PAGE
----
Euro Crisis

Anti-Austerity Protests in Greece Turn Violent


Anti-austerity protests in Athens turned violent today, with so-called "anarchists" being blamed for much of the vandalism and rioting outside the Greek parliament.

The protests came on a day of strikes, with workers demonstrating against 11.6 billion euros worth of cuts. Without the implementation of austerity measures Greece's future bailouts could be put in jeopardy. Among the unpopular proposals being considered by the Greek government are pension cuts and raising the retirement age.

Much of the anger is being aimed at the troika of the International Monetary Fund, the European Commission, and the European Central Bank. Representatives from the troika are expected to release the findings of their Greek audit later this month or the beginning of October (though some think the release could be even later than that). If the audit finds that Greece is not cutting enough spending and failing to make necessary privatizations then a bailout becomes less likely and Greece will almost certainly have to default on its debt.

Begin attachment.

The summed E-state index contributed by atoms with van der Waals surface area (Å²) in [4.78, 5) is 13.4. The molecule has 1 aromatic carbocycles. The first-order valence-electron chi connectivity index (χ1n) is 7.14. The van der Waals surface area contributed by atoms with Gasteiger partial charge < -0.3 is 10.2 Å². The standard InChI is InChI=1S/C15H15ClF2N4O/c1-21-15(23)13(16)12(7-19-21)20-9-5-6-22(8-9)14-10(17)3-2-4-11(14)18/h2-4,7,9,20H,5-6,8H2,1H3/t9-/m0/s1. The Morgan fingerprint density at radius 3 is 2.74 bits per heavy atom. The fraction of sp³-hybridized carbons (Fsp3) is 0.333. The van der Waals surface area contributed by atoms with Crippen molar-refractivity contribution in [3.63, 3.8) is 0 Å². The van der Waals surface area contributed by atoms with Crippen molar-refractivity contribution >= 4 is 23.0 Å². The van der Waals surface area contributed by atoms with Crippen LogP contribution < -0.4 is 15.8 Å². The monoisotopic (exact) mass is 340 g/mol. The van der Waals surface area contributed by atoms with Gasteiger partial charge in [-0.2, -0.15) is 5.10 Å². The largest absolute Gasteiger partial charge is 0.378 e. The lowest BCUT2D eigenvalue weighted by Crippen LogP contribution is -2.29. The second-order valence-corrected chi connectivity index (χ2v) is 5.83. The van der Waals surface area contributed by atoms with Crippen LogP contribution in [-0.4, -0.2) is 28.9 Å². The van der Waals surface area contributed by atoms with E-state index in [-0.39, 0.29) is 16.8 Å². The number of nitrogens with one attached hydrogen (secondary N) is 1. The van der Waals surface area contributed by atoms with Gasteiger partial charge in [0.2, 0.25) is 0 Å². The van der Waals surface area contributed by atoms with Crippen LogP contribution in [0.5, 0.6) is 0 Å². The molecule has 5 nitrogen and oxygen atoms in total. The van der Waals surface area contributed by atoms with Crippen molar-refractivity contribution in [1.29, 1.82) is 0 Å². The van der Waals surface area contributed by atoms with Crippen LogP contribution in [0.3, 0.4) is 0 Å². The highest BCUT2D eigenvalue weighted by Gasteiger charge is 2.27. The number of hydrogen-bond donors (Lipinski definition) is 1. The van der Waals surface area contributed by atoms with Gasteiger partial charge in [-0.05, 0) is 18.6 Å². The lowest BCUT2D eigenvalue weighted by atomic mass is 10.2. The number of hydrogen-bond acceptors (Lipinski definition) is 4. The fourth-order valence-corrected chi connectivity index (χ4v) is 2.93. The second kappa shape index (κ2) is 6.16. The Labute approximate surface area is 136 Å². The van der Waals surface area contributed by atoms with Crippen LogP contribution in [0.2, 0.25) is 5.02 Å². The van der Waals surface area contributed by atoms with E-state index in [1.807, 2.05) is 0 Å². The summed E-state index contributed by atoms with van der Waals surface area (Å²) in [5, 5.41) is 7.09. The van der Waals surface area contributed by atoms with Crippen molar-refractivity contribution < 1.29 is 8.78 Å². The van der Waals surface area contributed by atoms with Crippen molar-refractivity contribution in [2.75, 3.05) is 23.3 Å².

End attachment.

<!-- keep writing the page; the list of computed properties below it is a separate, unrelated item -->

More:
The BBC reported on the frustration and anger of Greeks:

An estimated 50,000 people joined Wednesday's protests, including doctors, teachers, tax workers, ferry operators and air traffic controllers.

Banks and historic sites in Athens remained shut, with many shopkeepers expected to close up early so they could attend demonstrations.

Schools and government services also closed down, though buses were still running, reportedly to help ferry people to the protests.

"We can't take it anymore - we are bleeding. We can't raise our children like this," Dina Kokou, a teacher, told Reuters news agency.

"We won't submit to the troika!" and "EU, IMF out!", "People, fight, they're drinking your blood," protesters chanted.

Unfortunately for the protesting Greeks they cannot keep with the spending and remain in the eurozone, despite what leftist leaders like Alexis Tsipras would like them to believe.  The Greek fiasco has been dragged on for too long thanks mainly to political, not economic, concerns. The seemingly inevitable divorce from the eurozone will be more painful as a result.